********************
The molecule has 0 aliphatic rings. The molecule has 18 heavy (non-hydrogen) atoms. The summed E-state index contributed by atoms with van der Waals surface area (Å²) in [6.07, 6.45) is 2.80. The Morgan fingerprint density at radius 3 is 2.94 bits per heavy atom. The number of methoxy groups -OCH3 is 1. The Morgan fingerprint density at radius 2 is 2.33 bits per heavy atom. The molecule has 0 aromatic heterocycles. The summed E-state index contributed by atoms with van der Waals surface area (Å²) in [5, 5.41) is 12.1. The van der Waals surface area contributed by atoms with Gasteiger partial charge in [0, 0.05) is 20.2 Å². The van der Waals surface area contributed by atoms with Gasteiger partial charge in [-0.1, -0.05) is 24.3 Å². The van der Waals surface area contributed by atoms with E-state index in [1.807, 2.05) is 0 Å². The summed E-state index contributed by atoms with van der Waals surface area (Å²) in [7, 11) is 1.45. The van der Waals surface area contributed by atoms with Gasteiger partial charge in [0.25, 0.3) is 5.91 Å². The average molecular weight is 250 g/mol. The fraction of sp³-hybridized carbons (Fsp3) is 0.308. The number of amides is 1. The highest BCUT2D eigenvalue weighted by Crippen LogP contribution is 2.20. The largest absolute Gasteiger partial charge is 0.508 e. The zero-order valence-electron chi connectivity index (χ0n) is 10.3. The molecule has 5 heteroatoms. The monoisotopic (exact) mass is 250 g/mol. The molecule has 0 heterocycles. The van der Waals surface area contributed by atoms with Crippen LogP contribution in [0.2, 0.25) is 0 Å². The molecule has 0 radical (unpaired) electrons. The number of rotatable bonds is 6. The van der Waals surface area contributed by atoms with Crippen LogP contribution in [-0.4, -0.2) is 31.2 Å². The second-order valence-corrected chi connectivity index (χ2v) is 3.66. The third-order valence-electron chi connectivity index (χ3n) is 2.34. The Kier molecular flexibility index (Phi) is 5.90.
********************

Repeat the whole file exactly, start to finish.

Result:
The molecule has 0 aliphatic rings. The molecule has 18 heavy (non-hydrogen) atoms. The summed E-state index contributed by atoms with van der Waals surface area (Å²) in [6.07, 6.45) is 2.80. The Morgan fingerprint density at radius 3 is 2.94 bits per heavy atom. The number of methoxy groups -OCH3 is 1. The Morgan fingerprint density at radius 2 is 2.33 bits per heavy atom. The molecule has 0 aromatic heterocycles. The summed E-state index contributed by atoms with van der Waals surface area (Å²) in [5, 5.41) is 12.1. The van der Waals surface area contributed by atoms with Gasteiger partial charge in [0, 0.05) is 20.2 Å². The van der Waals surface area contributed by atoms with Gasteiger partial charge in [-0.1, -0.05) is 24.3 Å². The van der Waals surface area contributed by atoms with E-state index in [1.807, 2.05) is 0 Å². The summed E-state index contributed by atoms with van der Waals surface area (Å²) in [7, 11) is 1.45. The van der Waals surface area contributed by atoms with Gasteiger partial charge in [0.25, 0.3) is 5.91 Å². The average molecular weight is 250 g/mol. The fraction of sp³-hybridized carbons (Fsp3) is 0.308. The number of amides is 1. The highest BCUT2D eigenvalue weighted by Crippen LogP contribution is 2.20. The largest absolute Gasteiger partial charge is 0.508 e. The zero-order valence-electron chi connectivity index (χ0n) is 10.3. The molecule has 5 heteroatoms. The monoisotopic (exact) mass is 250 g/mol. The molecule has 0 heterocycles. The van der Waals surface area contributed by atoms with Crippen LogP contribution in [0.2, 0.25) is 0 Å². The molecule has 0 radical (unpaired) electrons. The number of rotatable bonds is 6. The van der Waals surface area contributed by atoms with Crippen LogP contribution in [-0.4, -0.2) is 31.2 Å². The second-order valence-corrected chi connectivity index (χ2v) is 3.66. The third-order valence-electron chi connectivity index (χ3n) is 2.34. The Kier molecular flexibility index (Phi) is 5.90.